How To Recognize the Common Signs of Lupus

Lupus can be tricky to diagnose as the symptoms vary from person to person. You should consult a healthcare provider if you think you have any common signs of the illness.

Lupus is an autoimmune disease that affects different parts of the body. Systemic lupus erythematosus (SLE) is the most common type of lupus, according to Johns Hopkins Medicine.

Lupus can take years to diagnose because the symptoms of this autoimmune disease can masquerade as other illnesses.

Lupus isn't rare—around 1.5 million Americans, mostly women, are affected, according to the Lupus Foundation of America. Lupus can easily be misdiagnosed as rheumatoid arthritis or as another condition. Also, symptoms that seem like lupus can sometimes be due to a virus.

According to the Lupus Foundation of America, if a patient has at least four of these 11 lupus symptoms (though not necessarily all at the same time), they may be diagnosed with lupus.

Butterfly Rash

A persistent rash across the cheeks and nose, in the general shape of a butterfly, is "very characteristic" of lupus, said Gary Gilkeson, MD, a professor of medicine at the Medical University of South Carolina in Charleston.

While about 30% of lupus patients typically get this butterfly rash, it can also be due to rosacea or other skin conditions, and this symptom alone is not enough to diagnose lupus.

Sunlight-triggered Rash

Exposure to sunlight or other ultraviolet light sources (even artificial) can worsen a lupus patient's butterfly rash. It can also trigger sores on other body parts, usually in sun-exposed areas, leading to joint pain and fatigue. Fair-skinned patients tend to be most affected.

However, this symptom can be overused in diagnosis: "It is a confusing one," said Dr. Gilkson. "A lot of people say that they are sun-sensitive."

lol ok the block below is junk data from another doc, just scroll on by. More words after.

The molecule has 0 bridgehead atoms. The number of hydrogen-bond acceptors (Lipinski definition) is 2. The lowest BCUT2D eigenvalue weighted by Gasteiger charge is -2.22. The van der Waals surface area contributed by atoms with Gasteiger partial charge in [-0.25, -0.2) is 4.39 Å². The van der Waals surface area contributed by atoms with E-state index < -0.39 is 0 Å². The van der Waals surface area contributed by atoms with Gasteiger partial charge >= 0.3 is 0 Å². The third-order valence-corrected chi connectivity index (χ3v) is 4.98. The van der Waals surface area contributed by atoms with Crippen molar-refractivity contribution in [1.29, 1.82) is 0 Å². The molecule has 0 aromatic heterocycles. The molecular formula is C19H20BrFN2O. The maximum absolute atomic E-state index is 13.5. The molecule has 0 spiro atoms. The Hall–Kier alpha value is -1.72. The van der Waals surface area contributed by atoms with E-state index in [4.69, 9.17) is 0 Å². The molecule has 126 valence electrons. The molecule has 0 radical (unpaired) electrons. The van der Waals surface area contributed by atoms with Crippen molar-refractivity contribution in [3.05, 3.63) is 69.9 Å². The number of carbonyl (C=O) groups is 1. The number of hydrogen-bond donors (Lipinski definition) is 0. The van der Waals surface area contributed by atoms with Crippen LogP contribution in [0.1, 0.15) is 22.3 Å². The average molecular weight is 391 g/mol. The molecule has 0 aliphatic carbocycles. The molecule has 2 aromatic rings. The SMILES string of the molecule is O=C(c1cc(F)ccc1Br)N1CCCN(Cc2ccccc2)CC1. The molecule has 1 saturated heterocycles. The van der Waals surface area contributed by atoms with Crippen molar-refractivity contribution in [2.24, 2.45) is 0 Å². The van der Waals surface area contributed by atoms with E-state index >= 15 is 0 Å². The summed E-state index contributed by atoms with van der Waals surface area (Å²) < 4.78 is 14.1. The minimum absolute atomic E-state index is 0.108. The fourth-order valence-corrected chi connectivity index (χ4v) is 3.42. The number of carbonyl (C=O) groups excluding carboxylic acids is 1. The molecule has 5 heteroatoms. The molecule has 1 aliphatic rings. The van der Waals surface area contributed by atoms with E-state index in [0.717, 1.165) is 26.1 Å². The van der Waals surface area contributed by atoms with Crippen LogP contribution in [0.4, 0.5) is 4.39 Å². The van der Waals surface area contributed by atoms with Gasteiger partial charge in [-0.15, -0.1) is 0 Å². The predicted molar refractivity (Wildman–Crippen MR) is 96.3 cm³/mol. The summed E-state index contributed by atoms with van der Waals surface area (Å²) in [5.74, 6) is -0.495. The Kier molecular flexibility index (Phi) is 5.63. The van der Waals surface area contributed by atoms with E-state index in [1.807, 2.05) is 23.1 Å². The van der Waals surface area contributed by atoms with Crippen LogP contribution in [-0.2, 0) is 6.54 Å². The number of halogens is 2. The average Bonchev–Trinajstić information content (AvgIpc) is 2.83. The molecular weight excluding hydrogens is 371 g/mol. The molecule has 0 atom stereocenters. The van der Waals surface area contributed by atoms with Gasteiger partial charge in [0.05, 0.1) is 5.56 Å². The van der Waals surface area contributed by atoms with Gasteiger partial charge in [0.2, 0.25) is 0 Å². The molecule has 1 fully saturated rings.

Mouth or Nasal Sores

Mouth ulcers are one of the most common symptoms of lupus. But what makes a lupus mouth ulcer unique, said Dr. Gilkeson, is that it usually comes pain-free. And rather than developing on the sides of the mouth or gums, these sores typically reside on the roof of the mouth. Lupus-related ulcers can also appear inside the nose.

Joint Swelling

Joints that are red, warm, tender, and swollen may be a sign of lupus. Aching and stiffness alone aren't enough; the joints have to be affected by arthritis and these other "cardinal signs of inflammation," says Michael Belmont, MD, director of the lupus clinic at Bellevue Hospital and medical director at the New York University Hospital for Joint Diseases in New York City.

Dr. Belmont said that at least two joints, typically smaller ones, have to be persistently affected for at least six weeks for the symptom to qualify as one of the four diagnostics.

Inflammation of the Lining of the Heart or Lung

Inflammation of the lining around the heart (pericarditis) or lungs (pleuritis) can be a sign of lupus. But both conditions are more commonly due to viral illnesses, said Dr. Belmont.

Even though the inflammation rarely affects the functioning of the heart or lungs, it can cause sharp chest pain—especially when a person is coughing or taking a deep breath—and may occasionally spark shortness of breath.

Urine Abnormalities

Microscopic blood cells and proteins that are not normally found in urine can appear in the urine samples of some lupus patients. Yet again, a lot of other illnesses can be to blame, including urinary tract infections and kidney stones.